Starring Julia Roberts, Clive Owen, Tom Wilkinson and Paul Giamatti
Directed by Tony Gilroy
Official Web site
Caper movies can be, by turns, thrilling, funny, intense or just plain stupid. You can certainly leave that last adjective out of describing “Duplicity,” as the film keeps the brain working throughout. A bit too much, some might argue, which could be seen as a problem.
Director Tony Gilroy also wrote the screenplay, which includes so many crosses and double-crosses, you’ll lose count. Still, there’s an air of fun to the proceedings, featuring a game cast, led by the palpable chemistry between stars Clive Owen and Julia Roberts.
Having teamed up previously on Mike Nichols’ drama, “Closer,” it’s good to see Owen (who’s rarely seen in lighter fare like this) and Roberts (who’s been rarely seen on screen at all in recent years) back together.
Owen plays Ray Koval, an ex-MI6 agent, who runs into Claire Stenwick (Roberts) while on a job. While he instantly recognizes her, she feigns having ever met him. It’s for a good reason, as she seduced him while on an assignment for the CIA years ago, stealing some secret documents he was in possession of in the process.
She eventually admits to their less than picture perfect history, but Ray finds himself still drawn to her. The feeling is likewise, or is it? When you get two spies together who are deceitful for a living, can they ever really trust anyone?
That question is a central conflict in Ray and Claire’s relationship, as they decide to team up to steal a top secret formula that has been developed by the company for whom Claire works. Her boss, Howard Tully, (Tom Wilkinson, who also co-starred in Gilroy’s sensational “Michael Clayton”) has an intense and highly competitive ongoing feud with Richard Garsik (Paul Giamatti). Richard, who is Ray’s boss, is paranoid that his rival is on to a hot new product and is desperate to steal the formula and reveal it at an upcoming stockholders meeting.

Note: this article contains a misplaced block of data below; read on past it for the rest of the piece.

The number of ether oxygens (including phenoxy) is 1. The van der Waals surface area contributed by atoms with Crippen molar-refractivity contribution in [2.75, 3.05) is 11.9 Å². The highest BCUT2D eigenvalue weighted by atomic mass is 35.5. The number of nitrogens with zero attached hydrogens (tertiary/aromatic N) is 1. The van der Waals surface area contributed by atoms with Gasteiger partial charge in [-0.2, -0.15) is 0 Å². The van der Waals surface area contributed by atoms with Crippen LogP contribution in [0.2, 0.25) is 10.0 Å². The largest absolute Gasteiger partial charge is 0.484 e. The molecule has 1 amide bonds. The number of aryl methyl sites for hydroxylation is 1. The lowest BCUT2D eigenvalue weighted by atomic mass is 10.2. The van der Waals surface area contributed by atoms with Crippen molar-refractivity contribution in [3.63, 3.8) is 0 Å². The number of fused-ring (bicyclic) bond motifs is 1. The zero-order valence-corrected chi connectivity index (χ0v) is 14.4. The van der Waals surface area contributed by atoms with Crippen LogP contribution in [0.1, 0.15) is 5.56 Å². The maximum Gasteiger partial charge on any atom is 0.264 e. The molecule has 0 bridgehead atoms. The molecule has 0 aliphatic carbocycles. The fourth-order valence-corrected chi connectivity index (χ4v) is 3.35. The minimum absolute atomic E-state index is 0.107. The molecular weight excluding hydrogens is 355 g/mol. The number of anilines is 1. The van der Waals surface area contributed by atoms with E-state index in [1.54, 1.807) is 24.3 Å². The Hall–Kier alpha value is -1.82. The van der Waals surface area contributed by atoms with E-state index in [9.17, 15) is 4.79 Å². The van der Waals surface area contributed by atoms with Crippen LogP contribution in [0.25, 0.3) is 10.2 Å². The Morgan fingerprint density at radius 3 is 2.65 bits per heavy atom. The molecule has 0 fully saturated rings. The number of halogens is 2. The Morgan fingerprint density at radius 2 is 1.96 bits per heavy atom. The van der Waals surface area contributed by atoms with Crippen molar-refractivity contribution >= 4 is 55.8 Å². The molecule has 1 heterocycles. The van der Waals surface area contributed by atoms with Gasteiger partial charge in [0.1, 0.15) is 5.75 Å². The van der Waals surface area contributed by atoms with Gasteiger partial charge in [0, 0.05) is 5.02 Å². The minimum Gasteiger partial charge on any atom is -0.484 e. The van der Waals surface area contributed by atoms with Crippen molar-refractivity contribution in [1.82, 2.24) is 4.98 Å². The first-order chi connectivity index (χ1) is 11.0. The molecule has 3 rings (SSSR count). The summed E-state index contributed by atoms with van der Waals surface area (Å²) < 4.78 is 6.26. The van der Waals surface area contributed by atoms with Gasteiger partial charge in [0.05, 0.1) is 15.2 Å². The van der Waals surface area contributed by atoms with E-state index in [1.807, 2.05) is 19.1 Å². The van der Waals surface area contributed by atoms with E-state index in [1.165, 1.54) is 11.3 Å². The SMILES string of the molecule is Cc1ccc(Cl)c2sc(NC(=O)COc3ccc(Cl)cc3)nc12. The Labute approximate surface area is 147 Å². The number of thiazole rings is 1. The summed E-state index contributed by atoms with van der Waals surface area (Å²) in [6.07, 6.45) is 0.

Neither of the bosses are aware of the history between their two employees, which allows Ray and Claire to each be privy of knowledge that could help the other side – and each other.
Although they get significantly less screen time than the two leads, Wilkinson and Giamatti both stand out in their supporting performances – something they’ve been doing quite well for much of their career. Both their characters are successful, powerful and undoubtedly wealthy, yet can’t help but obsess about the other. The opening scene of the film featuring the two men squaring off on an airport tarmac demonstrates their emotional maturity towards one another.
The screenplay is a bit too labyrinthine for its own good, which drains some of the film’s enjoyment. But if you can allow your mind to not overanalyze every plot twist (of which there are many), going along with this con game will seem like a no-brainer.
(Rated PG-13 for language and sexual content.)